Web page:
I expect both my state’s Senators to understand the issues they will vote on and to support legislation that will benefit everyone, especially those who need government to be their voice because they don’t have the money to fund their own voice loudly enough to be heard. Senator Warren makes some mistakes on specific issues, but she seems to have her priorities in order, and she does recognize the need to be a voice for the voiceless, even if at times her voice seems more loud than profound. Meanwhile, the opposition, so far as it advances an actual position on an issue, expresses contempt for the voiceless and thinks we who support the voiceless are all kool-aid drinkers.
You may win the votes, by such means, of those who weren’t going to vote for Warren in any case, but you sure cannot win the votes of a majority, not in Massachusetts anyway, by freaking and name calling. That’s actually a pretty general campaign principle : I want to know what you are FOR, and why you will be effective in getting it, befoire you tell me why your opponent is bad.
So far, Senator Warren has one declared opponent, State Representative Geoff Diehl. Diehl was Mr. Trump’s Massachusetts campaign chairman. Mr. Trump was defeated in our state by 61 to 33 (the rest of votes going to minor candidates). Today Mr. Trump has a 28 percent approval rating in Massachusetts. I do not see in what way Diehl’s being Mr. Trump’s man in this state enhances his candidacy, such as it is. I can certainly say that no candidate who has connection to Mr. Trump or his agenda (if he has one) will have my vote against Senator Warren. Nor will he or she probably have yours.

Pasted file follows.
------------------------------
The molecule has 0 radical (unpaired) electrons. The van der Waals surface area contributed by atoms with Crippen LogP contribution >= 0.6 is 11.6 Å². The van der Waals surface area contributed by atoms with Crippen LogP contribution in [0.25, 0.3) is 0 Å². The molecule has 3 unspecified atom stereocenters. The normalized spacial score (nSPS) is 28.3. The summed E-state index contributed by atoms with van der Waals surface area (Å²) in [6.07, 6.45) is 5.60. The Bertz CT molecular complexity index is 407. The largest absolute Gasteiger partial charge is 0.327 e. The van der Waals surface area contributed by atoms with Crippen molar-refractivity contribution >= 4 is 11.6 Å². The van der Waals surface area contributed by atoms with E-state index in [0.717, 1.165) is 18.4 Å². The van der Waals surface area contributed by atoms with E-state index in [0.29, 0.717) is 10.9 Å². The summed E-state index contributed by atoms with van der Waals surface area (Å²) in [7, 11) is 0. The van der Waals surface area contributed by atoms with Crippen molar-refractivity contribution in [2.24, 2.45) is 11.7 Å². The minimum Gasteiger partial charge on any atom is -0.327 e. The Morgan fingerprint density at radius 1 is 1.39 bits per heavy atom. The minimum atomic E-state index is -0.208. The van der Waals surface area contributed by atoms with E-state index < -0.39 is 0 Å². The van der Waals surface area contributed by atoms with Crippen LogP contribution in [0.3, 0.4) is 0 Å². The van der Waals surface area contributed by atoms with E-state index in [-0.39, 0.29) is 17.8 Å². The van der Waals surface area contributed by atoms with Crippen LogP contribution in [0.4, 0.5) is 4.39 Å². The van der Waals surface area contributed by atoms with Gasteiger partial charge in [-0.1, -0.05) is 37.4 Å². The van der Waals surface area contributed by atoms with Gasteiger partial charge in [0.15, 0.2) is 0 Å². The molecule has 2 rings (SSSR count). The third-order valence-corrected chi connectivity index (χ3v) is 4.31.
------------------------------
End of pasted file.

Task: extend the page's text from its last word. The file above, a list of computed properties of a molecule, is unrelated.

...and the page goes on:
Still, not many of us want to see Senator Warren automatically re-elected. There is solid reason to not like her “voice first” style. Her favorability numbers, in recent polls, bears that out. They aren’t overwhelmingly great; there is some dissatisfaction, much of it arising from her occasional carelessness (or lack of preparation). A strong argument can be raised in opposition, and it would be good for our democracy if such strong opponent were to run on a platform of “can do.” There are a few who could fit that role, but so far I see none of them stepping up.
If one of them does step up, there is no guarantee that he or she will take the course that I recommend : contend with Senator Warren on the issues. Accept what the overwhelming majority of Massachusetts voters wants — firm opposition to the Trump agenda, and perhaps a single payer health care law — and suggest a stronger route for getting to it than Senator Warren proposes. Is there some rule that says that a candidate cannot convincingly say “we agree on what should be done, but I can do it better” ?
If a Warren opponent can’t take that route — if the opponent is not a person of impeccable credibility — and thus the campaign devolves to an affair of labels tossed like ping pong balls — Warren will likely be re-elected easily, and should be, much to the disadvantage of our state’s standing as an example of political debate at its best
(Mike Freedburg is a longtime political activist and operative and publishes the Here and Sphere Blog.)